The city is re-launching its public safety website page and “will continue to provide educational information to the public, including emphasizing that if someone calls 911, they should stay on the line and not hang up until the call is answered,” Meyer wrote. 

She said the Stamford 911 dispatch center handles an average 132 emergency calls per day – or an average of 5.8 per hour. Dispatchers also answer an average of 262 non-emergency calls per day, according to Meyer. 

So far this year the center has received 41,733 emergency calls, Meyer said. The total nearly doubles to 82,942 when non-emergency calls are included.

Stamford Police Association President Dave O’Meara said Tuesday he had not heard about problems with 911 calls.

“I’m not aware of it,” O’Meara said. “We will definitely look into the matter. We got that complaint going on.”

Last month the city stopped assigning a sergeant to midnight and weekend shifts at the 911 dispatch center, prompting the police union to file a complaint with the Connecticut Board of Labor Relations. Since the change, a sergeant supervises 911 dispatchers only on weekdays from 7 a.m. to 11 p.m.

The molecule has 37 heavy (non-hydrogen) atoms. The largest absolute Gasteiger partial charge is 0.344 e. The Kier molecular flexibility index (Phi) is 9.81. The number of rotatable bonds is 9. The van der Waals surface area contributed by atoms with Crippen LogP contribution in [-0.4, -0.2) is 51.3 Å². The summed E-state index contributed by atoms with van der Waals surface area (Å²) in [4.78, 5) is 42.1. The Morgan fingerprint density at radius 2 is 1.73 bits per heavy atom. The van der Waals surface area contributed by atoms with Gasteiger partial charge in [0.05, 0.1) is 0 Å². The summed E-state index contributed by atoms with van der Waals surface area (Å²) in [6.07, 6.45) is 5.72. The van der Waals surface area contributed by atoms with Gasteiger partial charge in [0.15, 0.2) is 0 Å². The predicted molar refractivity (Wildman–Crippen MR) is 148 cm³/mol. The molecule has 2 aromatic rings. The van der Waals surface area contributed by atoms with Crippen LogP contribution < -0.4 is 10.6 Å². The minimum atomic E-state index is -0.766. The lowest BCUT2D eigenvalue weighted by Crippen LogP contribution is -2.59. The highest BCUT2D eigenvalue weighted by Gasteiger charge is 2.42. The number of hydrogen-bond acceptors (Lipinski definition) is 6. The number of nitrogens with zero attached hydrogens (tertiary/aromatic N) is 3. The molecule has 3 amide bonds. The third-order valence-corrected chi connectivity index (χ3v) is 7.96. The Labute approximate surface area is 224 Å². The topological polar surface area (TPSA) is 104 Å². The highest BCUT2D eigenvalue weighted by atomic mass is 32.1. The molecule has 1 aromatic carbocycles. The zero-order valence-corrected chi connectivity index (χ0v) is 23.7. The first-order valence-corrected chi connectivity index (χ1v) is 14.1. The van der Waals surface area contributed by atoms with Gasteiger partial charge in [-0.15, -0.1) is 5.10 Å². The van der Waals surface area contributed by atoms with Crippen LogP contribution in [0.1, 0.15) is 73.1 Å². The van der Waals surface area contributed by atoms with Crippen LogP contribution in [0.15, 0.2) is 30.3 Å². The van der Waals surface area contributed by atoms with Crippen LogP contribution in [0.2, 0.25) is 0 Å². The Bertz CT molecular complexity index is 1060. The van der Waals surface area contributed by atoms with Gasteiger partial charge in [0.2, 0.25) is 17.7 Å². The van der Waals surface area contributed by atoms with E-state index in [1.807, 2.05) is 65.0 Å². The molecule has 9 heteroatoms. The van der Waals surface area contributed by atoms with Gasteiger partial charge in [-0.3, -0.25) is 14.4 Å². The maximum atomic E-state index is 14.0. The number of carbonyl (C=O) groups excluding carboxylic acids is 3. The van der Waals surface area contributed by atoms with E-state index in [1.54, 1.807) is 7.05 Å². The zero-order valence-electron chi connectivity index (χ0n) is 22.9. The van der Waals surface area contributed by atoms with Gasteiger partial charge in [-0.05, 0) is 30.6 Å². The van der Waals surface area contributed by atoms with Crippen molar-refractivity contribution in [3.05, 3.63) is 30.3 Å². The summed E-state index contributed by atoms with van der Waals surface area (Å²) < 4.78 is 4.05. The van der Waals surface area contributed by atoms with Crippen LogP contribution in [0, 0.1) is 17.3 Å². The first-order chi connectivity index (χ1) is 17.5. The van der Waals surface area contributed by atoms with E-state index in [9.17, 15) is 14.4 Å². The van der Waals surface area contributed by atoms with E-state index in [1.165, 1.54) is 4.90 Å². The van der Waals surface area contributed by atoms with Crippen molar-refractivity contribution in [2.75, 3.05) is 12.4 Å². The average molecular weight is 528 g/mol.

The union believes the move could affect the safety of the officers and the dispatch operation, O’Meara said.

City officials for years have discussed employing an all-civilian staff at the 911 dispatch center, which is a growing practice among police departments. 

Kalt’s city representative, Susan Nabel, said members of the Board of Representatives will discuss the 911 call system during the Nov. 30 meeting of the board’s Public Safety Committee. For information about the virtual meeting, which begins at 7:30 p.m., visit this link.

Kalt said he just wants to know that the system is fixed.

“It’s one of those things where there’s no room for error – it has to be 100 percent,” Kalt said. “It’s a major safety issue. It has to be a priority of the city.”


Angela Carella

For 36 years prior to joining the Connecticut Examiner, Angela Carella was a beat reporter, investigative reporter, editor and columnist for the Stamford Advocate. Carella reports on Stamford and Fairfield County. T: 203 722 6811.

a.carella@ctexaminer.com